‘He’s Got Nothing To Do With The Senate’: CNBC Host Goes Off On Dem Senator Trying To Blame GOP For Debt Crisis

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Brianna Lyman News and Commentary Writer
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CNBC’s Joe Kernen grilled Democratic Rhode Island Sen. Sheldon Whitehouse on Thursday over debt ceiling negotiations after the latter tried to blame Republicans for the impending default.

House Republicans passed a debt ceiling proposal that would raise the budget up $1.5 trillion by cutting approximately $130 billion in federal spending for fiscal year 2023. The White House has vowed to veto the legislation, instead calling on Republicans to agree to a clean debt ceiling raise with talks about budgetary concerns later. President Joe Biden met with Speaker of the House Kevin McCarthy on Tuesday to discuss raising the debt ceiling, though no substantial progress has been made as Republicans insist there must be cuts.

Whitehouse argued McCarthy is “trying to avoid blame and responsibility” and is “insisting that default remain a threat on the table.”

“Senator … I think the American people, we kind of get tired of all the talking points. You’re calling it a ‘MAGA bill’ that’s a giveaway to the fossil fuel industry. But you’ve got 43 of your colleagues that happen to be in the other party, in the GOP, that have said that they’re not going to vote for that clean Senate bill, so you know you can’t pass it, so it’s disingenuous to say—”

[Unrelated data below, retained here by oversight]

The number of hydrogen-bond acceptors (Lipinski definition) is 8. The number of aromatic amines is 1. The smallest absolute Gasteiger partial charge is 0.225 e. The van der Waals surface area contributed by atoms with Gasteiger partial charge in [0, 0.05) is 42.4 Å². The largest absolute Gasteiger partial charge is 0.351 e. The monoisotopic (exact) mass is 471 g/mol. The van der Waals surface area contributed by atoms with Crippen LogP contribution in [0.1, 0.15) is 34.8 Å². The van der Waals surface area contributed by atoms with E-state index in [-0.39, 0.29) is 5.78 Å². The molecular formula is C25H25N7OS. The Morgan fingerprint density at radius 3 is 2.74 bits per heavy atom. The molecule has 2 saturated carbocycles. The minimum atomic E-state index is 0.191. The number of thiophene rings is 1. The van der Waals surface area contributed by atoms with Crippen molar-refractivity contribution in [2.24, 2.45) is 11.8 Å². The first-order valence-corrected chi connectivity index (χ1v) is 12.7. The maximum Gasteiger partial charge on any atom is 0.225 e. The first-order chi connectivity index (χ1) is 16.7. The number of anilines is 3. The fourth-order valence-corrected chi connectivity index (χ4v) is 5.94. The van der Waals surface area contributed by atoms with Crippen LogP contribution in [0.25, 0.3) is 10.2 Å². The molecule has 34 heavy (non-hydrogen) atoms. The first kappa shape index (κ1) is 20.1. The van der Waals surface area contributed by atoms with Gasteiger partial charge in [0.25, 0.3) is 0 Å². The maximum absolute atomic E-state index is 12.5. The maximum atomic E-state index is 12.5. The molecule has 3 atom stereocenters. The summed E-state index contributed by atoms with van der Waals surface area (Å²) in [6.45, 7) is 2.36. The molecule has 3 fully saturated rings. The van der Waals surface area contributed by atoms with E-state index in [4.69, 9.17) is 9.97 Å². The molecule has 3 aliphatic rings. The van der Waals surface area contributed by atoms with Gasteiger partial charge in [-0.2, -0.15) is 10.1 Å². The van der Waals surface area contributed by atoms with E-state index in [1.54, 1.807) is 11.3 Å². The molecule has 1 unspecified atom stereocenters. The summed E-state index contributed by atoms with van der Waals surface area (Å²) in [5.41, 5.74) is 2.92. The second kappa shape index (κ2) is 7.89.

“Actually, that’s not true either,” Whitehouse said. (RELATED: ‘We Do Have A Deficit Problem’: Former Obama Administration Official Dumps Cold Water On MSNBC)

“Then pass it,” Kernen pushed. “Can that bill pass right now? Can a clean debt bill pass in the Senate right now, Senator?”

“Not while the Speaker is holding the economy hostage with his default program.”

“Speaker’s in the House. He has nothing to do with the Senate,” Kernen shot back. “He’s got nothing to do with the Senate.”

“Yeah, but he –” Whitehouse said before Kernen interjected.

“Are they all MAGA? Is Mitt Romney MAGA? Is this helpful? Do you think the American people are well-served by this, Senator? We want to get this done.”

“I think the American people would be well-served — You tell me when you’re willing to have me speak,” Whitehouse began. “So, the American people will be well-served when Speaker McCarthy takes the debt limit threat off the table, stops threatening default and we go though the proper process of governance in America, which is through the relevant committees and in the sunlight of public disclosure, and have a conversation about reducing the deficit both with revenues and with spending reductions. Those are the ways we go about this in the United States of America.”

“So there’s no reason to go through the motions on Friday?” Kernen pressed. “You wouldn’t urge the White House or Senator Schumer to negotiate in any way with Speaker McCarthy, any type of spending restraint … there’s no middle ground on COVID relief, on permitting, there’s nothing possible other than a clean debt raise?”

“You say ‘McCarthy says it’s his way or the highway.’ You’re not saying that it’s your way or the highway, or the president isn’t saying the same thing? We just come back to this. We’re both pointing at the other, and we get closer and closer to default,” he continued.

Whitehouse then said Democrats are “willing” to negotiate a budget “through a proper, legitimate constitutional process of negotiation, through the budget and appropriations process in which everybody gets their say … not bringing the default hand grenade into the room.”